Where Monsoons Meet No. 11
Being a miscellany of recent stories from Southeast Asia.
- Burma. A recent meeting of the International Labour Organisation stated categorically that "that no adequate moves have been taken by the Burmese military regime (the "Government" of Myanmar) to reduce forced labour in Burma/Myanmar". This follows last month's visit to the country by a very high-level team to reassess the labour situation. For an international organisation, the ILO's language is unusually forthright. Its Governing Body has "expressed grave doubts" about the junta's credibility in dealing with the forced labour issue and argued that the "wait-and-see" attitude that has been the norm for the last three years is no longer tenable. The responses of various ILO constituents to the situation in Burma has been mixed. Some governments - the US, Japan, the UK and Canada - have all adopted (relatively modest) sanctions. Many international and national workers' organisations have targeted the withdrawal of multinational corporations from Burma and called for an extension of sanctions. As far as business interests are concerned it's not surprising that the ILO says that "no specific information is available" though it does cite some disinvestment by individual companies. The ILO has given the Burmese junta a new deadline of June before taking any further steps. It shouldn't hold its breath.
- Cambodia. There are real fears that the long-delayed quest for justice for the Cambodian genocide may founder because of a lack of funds. There have already been years of delay in setting up a tribunal and plenty of compromises along the way. Two years ago the United Nations has signed off on a formula to conduct the trials in Cambodian courts with international assistance; a draft tribunal law made its way through the Cambodian legislative process; and many of the prime suspects, with the exception of Pol Pot himself, who died in 1998, are within the reach of the courts. But there may not be enough money to get the tribunal process moving. The agreed budget is $56 million, mostly from the UN. But donors have been slow to come forward – to date only five countries have made pledges – and the Cambodian government says it can only meet one-tenth of its share. Youk Chang, of the Documentation Centre of Cambodia, offers this eloquent statement as to why the tribunal is vital: "It's important to understand that if we continue to delay the process, many survivors will die without seeing justice being done, and many prime suspects and perpetrators will die without being punished, which will be very difficult for many Cambodian people trying to move on with their lives". In international aid terms the amount needed is a pittance. And the reasons for the tribunal are compelling. Let's hope that the impasse can be broken. Some articles on the struggle for justice in Cambodia are available here from the excellent Cambodia Genocide Program at Yale.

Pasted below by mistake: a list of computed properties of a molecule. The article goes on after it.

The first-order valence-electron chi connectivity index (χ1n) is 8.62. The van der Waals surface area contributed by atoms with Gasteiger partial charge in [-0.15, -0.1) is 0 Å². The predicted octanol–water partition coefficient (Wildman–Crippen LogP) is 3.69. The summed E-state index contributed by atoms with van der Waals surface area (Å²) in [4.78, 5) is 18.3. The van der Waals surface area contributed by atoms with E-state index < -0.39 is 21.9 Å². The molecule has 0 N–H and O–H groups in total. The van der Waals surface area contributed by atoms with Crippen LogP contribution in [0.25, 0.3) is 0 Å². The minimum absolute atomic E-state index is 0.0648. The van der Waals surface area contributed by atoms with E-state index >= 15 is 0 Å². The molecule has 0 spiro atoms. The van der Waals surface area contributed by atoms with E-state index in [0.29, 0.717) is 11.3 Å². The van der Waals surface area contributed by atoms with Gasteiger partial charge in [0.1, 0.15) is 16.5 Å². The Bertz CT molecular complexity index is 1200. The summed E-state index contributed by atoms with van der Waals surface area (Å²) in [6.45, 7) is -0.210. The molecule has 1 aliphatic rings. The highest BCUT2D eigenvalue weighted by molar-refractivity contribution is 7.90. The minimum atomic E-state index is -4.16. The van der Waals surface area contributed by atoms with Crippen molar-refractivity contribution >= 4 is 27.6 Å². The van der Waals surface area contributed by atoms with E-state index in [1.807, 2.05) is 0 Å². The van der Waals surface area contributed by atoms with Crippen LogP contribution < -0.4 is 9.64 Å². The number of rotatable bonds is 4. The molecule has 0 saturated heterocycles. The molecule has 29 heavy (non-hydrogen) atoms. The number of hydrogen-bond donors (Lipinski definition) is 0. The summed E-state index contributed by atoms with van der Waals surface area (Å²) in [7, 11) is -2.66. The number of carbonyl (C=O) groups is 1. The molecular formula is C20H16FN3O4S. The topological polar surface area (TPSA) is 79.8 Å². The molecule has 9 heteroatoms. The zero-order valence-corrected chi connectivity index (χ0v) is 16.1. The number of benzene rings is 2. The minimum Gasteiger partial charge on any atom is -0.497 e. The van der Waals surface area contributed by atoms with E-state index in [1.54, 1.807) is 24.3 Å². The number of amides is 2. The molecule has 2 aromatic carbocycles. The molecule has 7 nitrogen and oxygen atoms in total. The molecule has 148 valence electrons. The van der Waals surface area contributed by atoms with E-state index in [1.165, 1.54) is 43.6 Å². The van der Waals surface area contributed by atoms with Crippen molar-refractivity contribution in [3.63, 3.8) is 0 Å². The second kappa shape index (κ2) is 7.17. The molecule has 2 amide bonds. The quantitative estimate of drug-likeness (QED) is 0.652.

- Thailand. More than one month after the prime minister, Thaksin Shinawatra, imposed his hardline policy, the violence in southern Thailand shows no signs of abating. Yesterday, 22 people were injured in a train ambush at Sungai Padi near the Malaysian border. There are reports here, here and here. As things stand at the government simply has no policy to deal with the causes of the rebel movement still less its horrible consequences.